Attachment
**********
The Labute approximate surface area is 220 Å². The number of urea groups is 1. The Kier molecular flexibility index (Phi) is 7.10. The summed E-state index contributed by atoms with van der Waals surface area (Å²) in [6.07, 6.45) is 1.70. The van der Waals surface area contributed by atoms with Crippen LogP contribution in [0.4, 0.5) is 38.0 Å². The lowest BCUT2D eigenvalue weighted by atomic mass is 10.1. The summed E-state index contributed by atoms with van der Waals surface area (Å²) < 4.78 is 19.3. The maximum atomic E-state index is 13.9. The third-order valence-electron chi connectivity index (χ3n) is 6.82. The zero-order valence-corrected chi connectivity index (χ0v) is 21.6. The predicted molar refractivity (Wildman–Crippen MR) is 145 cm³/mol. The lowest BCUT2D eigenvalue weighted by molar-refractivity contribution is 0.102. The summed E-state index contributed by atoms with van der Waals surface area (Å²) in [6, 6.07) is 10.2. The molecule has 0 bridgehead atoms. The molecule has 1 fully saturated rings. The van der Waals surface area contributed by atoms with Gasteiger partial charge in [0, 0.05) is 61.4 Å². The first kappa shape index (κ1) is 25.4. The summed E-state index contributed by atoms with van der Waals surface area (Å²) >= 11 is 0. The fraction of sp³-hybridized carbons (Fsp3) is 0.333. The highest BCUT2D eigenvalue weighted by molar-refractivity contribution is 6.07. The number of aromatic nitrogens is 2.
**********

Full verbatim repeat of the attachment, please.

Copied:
The Labute approximate surface area is 220 Å². The number of urea groups is 1. The Kier molecular flexibility index (Phi) is 7.10. The summed E-state index contributed by atoms with van der Waals surface area (Å²) in [6.07, 6.45) is 1.70. The van der Waals surface area contributed by atoms with Crippen LogP contribution in [0.4, 0.5) is 38.0 Å². The lowest BCUT2D eigenvalue weighted by atomic mass is 10.1. The summed E-state index contributed by atoms with van der Waals surface area (Å²) < 4.78 is 19.3. The maximum atomic E-state index is 13.9. The third-order valence-electron chi connectivity index (χ3n) is 6.82. The zero-order valence-corrected chi connectivity index (χ0v) is 21.6. The predicted molar refractivity (Wildman–Crippen MR) is 145 cm³/mol. The lowest BCUT2D eigenvalue weighted by molar-refractivity contribution is 0.102. The summed E-state index contributed by atoms with van der Waals surface area (Å²) in [6, 6.07) is 10.2. The molecule has 0 bridgehead atoms. The molecule has 1 fully saturated rings. The van der Waals surface area contributed by atoms with Gasteiger partial charge in [0, 0.05) is 61.4 Å². The first kappa shape index (κ1) is 25.4. The summed E-state index contributed by atoms with van der Waals surface area (Å²) >= 11 is 0. The fraction of sp³-hybridized carbons (Fsp3) is 0.333. The highest BCUT2D eigenvalue weighted by molar-refractivity contribution is 6.07. The number of aromatic nitrogens is 2.